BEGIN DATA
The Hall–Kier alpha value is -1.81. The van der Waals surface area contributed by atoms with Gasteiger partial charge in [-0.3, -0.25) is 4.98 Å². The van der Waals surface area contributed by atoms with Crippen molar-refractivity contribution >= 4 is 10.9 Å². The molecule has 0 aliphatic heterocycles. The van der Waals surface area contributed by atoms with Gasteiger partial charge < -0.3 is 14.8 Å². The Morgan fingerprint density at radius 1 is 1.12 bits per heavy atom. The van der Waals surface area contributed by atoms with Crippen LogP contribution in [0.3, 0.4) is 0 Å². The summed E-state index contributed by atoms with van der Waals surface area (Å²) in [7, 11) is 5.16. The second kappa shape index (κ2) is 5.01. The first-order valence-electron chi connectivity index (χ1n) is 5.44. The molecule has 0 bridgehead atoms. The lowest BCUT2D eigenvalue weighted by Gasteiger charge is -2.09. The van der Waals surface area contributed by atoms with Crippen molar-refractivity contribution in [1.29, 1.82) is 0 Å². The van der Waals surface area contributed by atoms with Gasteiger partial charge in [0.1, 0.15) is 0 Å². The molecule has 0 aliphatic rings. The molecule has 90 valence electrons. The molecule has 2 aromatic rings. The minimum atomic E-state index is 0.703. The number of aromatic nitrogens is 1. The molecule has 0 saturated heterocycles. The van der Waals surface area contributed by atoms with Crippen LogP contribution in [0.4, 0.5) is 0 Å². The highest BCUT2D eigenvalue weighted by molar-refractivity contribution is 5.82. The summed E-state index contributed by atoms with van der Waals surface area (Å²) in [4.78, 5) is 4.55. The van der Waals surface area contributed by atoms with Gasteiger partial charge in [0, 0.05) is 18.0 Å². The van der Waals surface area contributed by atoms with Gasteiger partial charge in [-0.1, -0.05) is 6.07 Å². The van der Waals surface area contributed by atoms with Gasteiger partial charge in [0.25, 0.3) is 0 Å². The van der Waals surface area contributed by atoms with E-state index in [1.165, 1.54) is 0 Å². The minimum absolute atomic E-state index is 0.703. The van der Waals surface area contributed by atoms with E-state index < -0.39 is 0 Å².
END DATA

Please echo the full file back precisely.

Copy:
The Hall–Kier alpha value is -1.81. The van der Waals surface area contributed by atoms with Gasteiger partial charge in [-0.3, -0.25) is 4.98 Å². The van der Waals surface area contributed by atoms with Crippen molar-refractivity contribution >= 4 is 10.9 Å². The molecule has 0 aliphatic heterocycles. The van der Waals surface area contributed by atoms with Gasteiger partial charge < -0.3 is 14.8 Å². The Morgan fingerprint density at radius 1 is 1.12 bits per heavy atom. The van der Waals surface area contributed by atoms with Crippen LogP contribution in [0.3, 0.4) is 0 Å². The summed E-state index contributed by atoms with van der Waals surface area (Å²) in [7, 11) is 5.16. The second kappa shape index (κ2) is 5.01. The first-order valence-electron chi connectivity index (χ1n) is 5.44. The molecule has 0 bridgehead atoms. The lowest BCUT2D eigenvalue weighted by Gasteiger charge is -2.09. The van der Waals surface area contributed by atoms with Crippen molar-refractivity contribution in [1.29, 1.82) is 0 Å². The van der Waals surface area contributed by atoms with Gasteiger partial charge in [0.1, 0.15) is 0 Å². The molecule has 0 aliphatic rings. The molecule has 90 valence electrons. The molecule has 2 aromatic rings. The minimum atomic E-state index is 0.703. The number of aromatic nitrogens is 1. The molecule has 0 saturated heterocycles. The van der Waals surface area contributed by atoms with Crippen LogP contribution in [0.4, 0.5) is 0 Å². The highest BCUT2D eigenvalue weighted by molar-refractivity contribution is 5.82. The summed E-state index contributed by atoms with van der Waals surface area (Å²) in [4.78, 5) is 4.55. The van der Waals surface area contributed by atoms with Gasteiger partial charge in [0, 0.05) is 18.0 Å². The van der Waals surface area contributed by atoms with Gasteiger partial charge in [-0.1, -0.05) is 6.07 Å². The van der Waals surface area contributed by atoms with Gasteiger partial charge in [0.25, 0.3) is 0 Å². The van der Waals surface area contributed by atoms with E-state index in [1.165, 1.54) is 0 Å². The minimum absolute atomic E-state index is 0.703. The van der Waals surface area contributed by atoms with E-state index < -0.39 is 0 Å².